Planned floating tidal power units for Sanda Sound

In June last year  tidal stream energy developer Oceanflow Energy secured £0.56 million of public funding to support the build and deployment of its Evopod tidal energy device. The 35kW demonstration device (Oceanflow 35) will, pending consents, be deployed  in Sanda Sound off the South Kintyre coast sometime this year and be connected to the grid. The project will be undertaken by Oceanflow Energy’s Scottish subsidiary Oceanflow Development Ltd and the unit will be constructed in Scotland.

Oceanflow received the grant from the Wave and Tidal Energy: RD&D Support (WATERS) fund, a £13 million initiative administered by Scottish Enterprise with the remit of supporting the development and testing of new wave and tidal stream prototypes in Scottish waters. The fund’s aims are to support “early demonstration projects which will be vital to the sector’s credibility and long term growth: unlocking the envisaged benefits and establishing Scotland as a leading nation in wave and tidal development.”

The Evopod tidal stream turbine employs a semi-submerged floating platform and mooring system. Oceanflow believes that Evopod will provide an economic and low risk solution to significantly reduce tidal energy generating costs, particularly in the deep water harsh environment sites in Scotland where the bulk of this renewable energy resource resides.  This will be the first deployment of a commercial scale semi-submerged, tethered tidal stream turbine that can deliver useful amounts of power into the grid and follows a five year research programme including scale model tests and the testing of a 1/ 10th scale unit in Strangford Narrows, Northern Ireland.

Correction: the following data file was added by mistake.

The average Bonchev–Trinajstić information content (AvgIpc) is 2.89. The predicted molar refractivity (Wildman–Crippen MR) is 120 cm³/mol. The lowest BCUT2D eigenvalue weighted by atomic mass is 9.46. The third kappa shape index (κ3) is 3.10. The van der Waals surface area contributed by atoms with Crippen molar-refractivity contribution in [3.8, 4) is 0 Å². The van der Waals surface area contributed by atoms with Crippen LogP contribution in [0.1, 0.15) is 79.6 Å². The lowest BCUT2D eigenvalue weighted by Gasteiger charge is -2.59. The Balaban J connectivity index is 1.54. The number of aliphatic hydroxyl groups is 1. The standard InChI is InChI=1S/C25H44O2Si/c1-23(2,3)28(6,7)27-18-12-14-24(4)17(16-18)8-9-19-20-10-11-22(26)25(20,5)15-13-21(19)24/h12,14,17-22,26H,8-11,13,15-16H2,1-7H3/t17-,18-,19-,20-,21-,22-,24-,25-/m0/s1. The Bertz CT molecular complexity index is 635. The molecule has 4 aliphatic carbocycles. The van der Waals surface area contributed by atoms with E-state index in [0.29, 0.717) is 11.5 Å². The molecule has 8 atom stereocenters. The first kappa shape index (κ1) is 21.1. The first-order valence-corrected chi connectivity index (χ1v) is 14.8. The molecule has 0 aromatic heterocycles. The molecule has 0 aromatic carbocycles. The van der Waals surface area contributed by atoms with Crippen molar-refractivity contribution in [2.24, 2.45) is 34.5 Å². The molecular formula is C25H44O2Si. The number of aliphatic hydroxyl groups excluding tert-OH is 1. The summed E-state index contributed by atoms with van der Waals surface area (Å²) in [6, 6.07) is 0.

If this development goes ahead as planned navigation through Sanda Sound will become impossible.

Flimsy moored structures as opposed to wholly subsea structures like the Atlantis turbine look like they could be a recipe for disaster in the ‘once in a hundred year’ storms that seem to come around every two or three years now. No doubt they are much cheaper to build and deploy than seabed structures, but they are a hazard to navigation and I feel that they should be resisted in favour of wholly submerged structures.

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